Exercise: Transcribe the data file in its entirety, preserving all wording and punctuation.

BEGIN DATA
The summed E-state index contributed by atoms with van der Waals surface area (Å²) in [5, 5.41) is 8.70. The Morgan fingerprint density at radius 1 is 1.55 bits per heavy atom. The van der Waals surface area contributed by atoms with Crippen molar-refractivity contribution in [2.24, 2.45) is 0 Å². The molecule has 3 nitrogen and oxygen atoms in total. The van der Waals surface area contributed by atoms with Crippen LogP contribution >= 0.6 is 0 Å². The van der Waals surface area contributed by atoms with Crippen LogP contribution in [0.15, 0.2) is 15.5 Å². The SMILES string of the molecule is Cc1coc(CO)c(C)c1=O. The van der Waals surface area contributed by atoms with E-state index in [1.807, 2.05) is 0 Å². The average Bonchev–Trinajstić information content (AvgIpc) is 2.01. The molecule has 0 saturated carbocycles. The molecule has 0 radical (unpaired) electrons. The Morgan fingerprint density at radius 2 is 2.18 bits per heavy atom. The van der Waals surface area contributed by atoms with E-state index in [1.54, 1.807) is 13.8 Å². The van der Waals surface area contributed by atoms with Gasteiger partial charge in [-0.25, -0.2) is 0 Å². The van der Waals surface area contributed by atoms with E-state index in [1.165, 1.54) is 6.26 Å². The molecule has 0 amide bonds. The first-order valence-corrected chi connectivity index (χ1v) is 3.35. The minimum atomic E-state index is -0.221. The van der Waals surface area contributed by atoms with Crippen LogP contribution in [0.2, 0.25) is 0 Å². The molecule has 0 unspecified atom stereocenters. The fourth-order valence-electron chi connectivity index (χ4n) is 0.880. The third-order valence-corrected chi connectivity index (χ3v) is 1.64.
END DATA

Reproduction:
The summed E-state index contributed by atoms with van der Waals surface area (Å²) in [5, 5.41) is 8.70. The Morgan fingerprint density at radius 1 is 1.55 bits per heavy atom. The van der Waals surface area contributed by atoms with Crippen molar-refractivity contribution in [2.24, 2.45) is 0 Å². The molecule has 3 nitrogen and oxygen atoms in total. The van der Waals surface area contributed by atoms with Crippen LogP contribution >= 0.6 is 0 Å². The van der Waals surface area contributed by atoms with Crippen LogP contribution in [0.15, 0.2) is 15.5 Å². The SMILES string of the molecule is Cc1coc(CO)c(C)c1=O. The van der Waals surface area contributed by atoms with E-state index in [1.807, 2.05) is 0 Å². The average Bonchev–Trinajstić information content (AvgIpc) is 2.01. The molecule has 0 saturated carbocycles. The molecule has 0 radical (unpaired) electrons. The Morgan fingerprint density at radius 2 is 2.18 bits per heavy atom. The van der Waals surface area contributed by atoms with E-state index in [1.54, 1.807) is 13.8 Å². The van der Waals surface area contributed by atoms with Gasteiger partial charge in [-0.25, -0.2) is 0 Å². The van der Waals surface area contributed by atoms with E-state index in [1.165, 1.54) is 6.26 Å². The molecule has 0 amide bonds. The first-order valence-corrected chi connectivity index (χ1v) is 3.35. The minimum atomic E-state index is -0.221. The van der Waals surface area contributed by atoms with Crippen LogP contribution in [0.2, 0.25) is 0 Å². The molecule has 0 unspecified atom stereocenters. The fourth-order valence-electron chi connectivity index (χ4n) is 0.880. The third-order valence-corrected chi connectivity index (χ3v) is 1.64.